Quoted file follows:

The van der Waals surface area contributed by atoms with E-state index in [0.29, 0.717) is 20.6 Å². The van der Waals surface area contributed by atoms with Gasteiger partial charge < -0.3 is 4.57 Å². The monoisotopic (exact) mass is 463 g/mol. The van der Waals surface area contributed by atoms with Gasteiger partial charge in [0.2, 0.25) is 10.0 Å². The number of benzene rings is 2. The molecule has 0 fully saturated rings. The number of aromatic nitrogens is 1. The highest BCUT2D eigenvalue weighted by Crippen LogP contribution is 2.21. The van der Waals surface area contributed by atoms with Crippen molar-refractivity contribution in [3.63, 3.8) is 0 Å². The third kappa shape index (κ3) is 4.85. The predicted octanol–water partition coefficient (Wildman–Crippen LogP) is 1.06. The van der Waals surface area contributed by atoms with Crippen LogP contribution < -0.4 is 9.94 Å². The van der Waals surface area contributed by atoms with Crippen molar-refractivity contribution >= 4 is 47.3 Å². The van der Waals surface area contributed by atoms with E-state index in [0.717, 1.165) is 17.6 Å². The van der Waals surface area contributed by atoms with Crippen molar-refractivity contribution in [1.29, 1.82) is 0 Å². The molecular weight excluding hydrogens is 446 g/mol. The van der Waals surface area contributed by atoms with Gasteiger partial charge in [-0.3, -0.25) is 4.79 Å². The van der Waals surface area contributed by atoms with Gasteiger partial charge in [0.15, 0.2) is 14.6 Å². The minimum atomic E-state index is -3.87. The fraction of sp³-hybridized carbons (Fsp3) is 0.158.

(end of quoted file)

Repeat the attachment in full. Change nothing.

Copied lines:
The van der Waals surface area contributed by atoms with E-state index in [0.29, 0.717) is 20.6 Å². The van der Waals surface area contributed by atoms with Gasteiger partial charge < -0.3 is 4.57 Å². The monoisotopic (exact) mass is 463 g/mol. The van der Waals surface area contributed by atoms with Gasteiger partial charge in [0.2, 0.25) is 10.0 Å². The number of benzene rings is 2. The molecule has 0 fully saturated rings. The number of aromatic nitrogens is 1. The highest BCUT2D eigenvalue weighted by Crippen LogP contribution is 2.21. The van der Waals surface area contributed by atoms with Crippen molar-refractivity contribution in [3.63, 3.8) is 0 Å². The third kappa shape index (κ3) is 4.85. The predicted octanol–water partition coefficient (Wildman–Crippen LogP) is 1.06. The van der Waals surface area contributed by atoms with Crippen LogP contribution < -0.4 is 9.94 Å². The van der Waals surface area contributed by atoms with Crippen molar-refractivity contribution >= 4 is 47.3 Å². The van der Waals surface area contributed by atoms with E-state index in [0.717, 1.165) is 17.6 Å². The van der Waals surface area contributed by atoms with Crippen molar-refractivity contribution in [1.29, 1.82) is 0 Å². The molecular weight excluding hydrogens is 446 g/mol. The van der Waals surface area contributed by atoms with Gasteiger partial charge in [-0.3, -0.25) is 4.79 Å². The van der Waals surface area contributed by atoms with Gasteiger partial charge in [0.15, 0.2) is 14.6 Å². The minimum atomic E-state index is -3.87. The fraction of sp³-hybridized carbons (Fsp3) is 0.158.